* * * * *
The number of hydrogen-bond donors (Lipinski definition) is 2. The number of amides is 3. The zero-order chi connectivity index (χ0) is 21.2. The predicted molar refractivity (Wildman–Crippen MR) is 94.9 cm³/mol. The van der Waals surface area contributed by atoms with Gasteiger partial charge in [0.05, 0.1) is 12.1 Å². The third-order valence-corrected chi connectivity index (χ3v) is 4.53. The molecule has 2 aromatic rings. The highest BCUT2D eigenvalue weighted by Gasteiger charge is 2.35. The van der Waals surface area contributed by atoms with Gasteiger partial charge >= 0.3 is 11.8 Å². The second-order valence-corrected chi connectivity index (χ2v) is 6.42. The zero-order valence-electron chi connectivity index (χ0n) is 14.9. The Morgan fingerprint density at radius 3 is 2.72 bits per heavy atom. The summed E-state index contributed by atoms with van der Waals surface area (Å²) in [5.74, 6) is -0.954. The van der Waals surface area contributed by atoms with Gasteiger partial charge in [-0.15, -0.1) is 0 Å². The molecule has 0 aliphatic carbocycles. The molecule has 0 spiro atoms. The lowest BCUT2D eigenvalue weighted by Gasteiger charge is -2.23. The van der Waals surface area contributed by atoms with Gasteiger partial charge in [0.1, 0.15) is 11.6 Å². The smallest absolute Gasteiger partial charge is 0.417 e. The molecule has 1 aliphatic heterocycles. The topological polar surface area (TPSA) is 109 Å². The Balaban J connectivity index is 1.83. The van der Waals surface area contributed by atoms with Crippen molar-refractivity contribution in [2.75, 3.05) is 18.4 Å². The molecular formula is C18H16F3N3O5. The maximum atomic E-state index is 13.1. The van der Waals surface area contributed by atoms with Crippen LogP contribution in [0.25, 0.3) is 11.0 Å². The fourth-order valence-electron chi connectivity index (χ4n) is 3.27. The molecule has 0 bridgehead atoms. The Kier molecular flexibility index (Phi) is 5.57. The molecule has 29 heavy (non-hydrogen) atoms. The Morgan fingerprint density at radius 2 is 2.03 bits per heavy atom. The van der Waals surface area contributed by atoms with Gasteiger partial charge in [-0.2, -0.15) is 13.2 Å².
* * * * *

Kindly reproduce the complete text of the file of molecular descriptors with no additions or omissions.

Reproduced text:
The number of hydrogen-bond donors (Lipinski definition) is 2. The number of amides is 3. The zero-order chi connectivity index (χ0) is 21.2. The predicted molar refractivity (Wildman–Crippen MR) is 94.9 cm³/mol. The van der Waals surface area contributed by atoms with Gasteiger partial charge in [0.05, 0.1) is 12.1 Å². The third-order valence-corrected chi connectivity index (χ3v) is 4.53. The molecule has 2 aromatic rings. The highest BCUT2D eigenvalue weighted by Gasteiger charge is 2.35. The van der Waals surface area contributed by atoms with Gasteiger partial charge >= 0.3 is 11.8 Å². The second-order valence-corrected chi connectivity index (χ2v) is 6.42. The zero-order valence-electron chi connectivity index (χ0n) is 14.9. The Morgan fingerprint density at radius 3 is 2.72 bits per heavy atom. The summed E-state index contributed by atoms with van der Waals surface area (Å²) in [5.74, 6) is -0.954. The van der Waals surface area contributed by atoms with Gasteiger partial charge in [-0.15, -0.1) is 0 Å². The molecule has 0 aliphatic carbocycles. The molecule has 0 spiro atoms. The lowest BCUT2D eigenvalue weighted by Gasteiger charge is -2.23. The van der Waals surface area contributed by atoms with Gasteiger partial charge in [0.1, 0.15) is 11.6 Å². The smallest absolute Gasteiger partial charge is 0.417 e. The molecule has 1 aliphatic heterocycles. The topological polar surface area (TPSA) is 109 Å². The Balaban J connectivity index is 1.83. The van der Waals surface area contributed by atoms with Crippen molar-refractivity contribution in [2.75, 3.05) is 18.4 Å². The molecular formula is C18H16F3N3O5. The maximum atomic E-state index is 13.1. The van der Waals surface area contributed by atoms with Crippen LogP contribution in [0.25, 0.3) is 11.0 Å². The fourth-order valence-electron chi connectivity index (χ4n) is 3.27. The molecule has 0 bridgehead atoms. The Kier molecular flexibility index (Phi) is 5.57. The molecule has 29 heavy (non-hydrogen) atoms. The Morgan fingerprint density at radius 2 is 2.03 bits per heavy atom. The van der Waals surface area contributed by atoms with Gasteiger partial charge in [-0.2, -0.15) is 13.2 Å².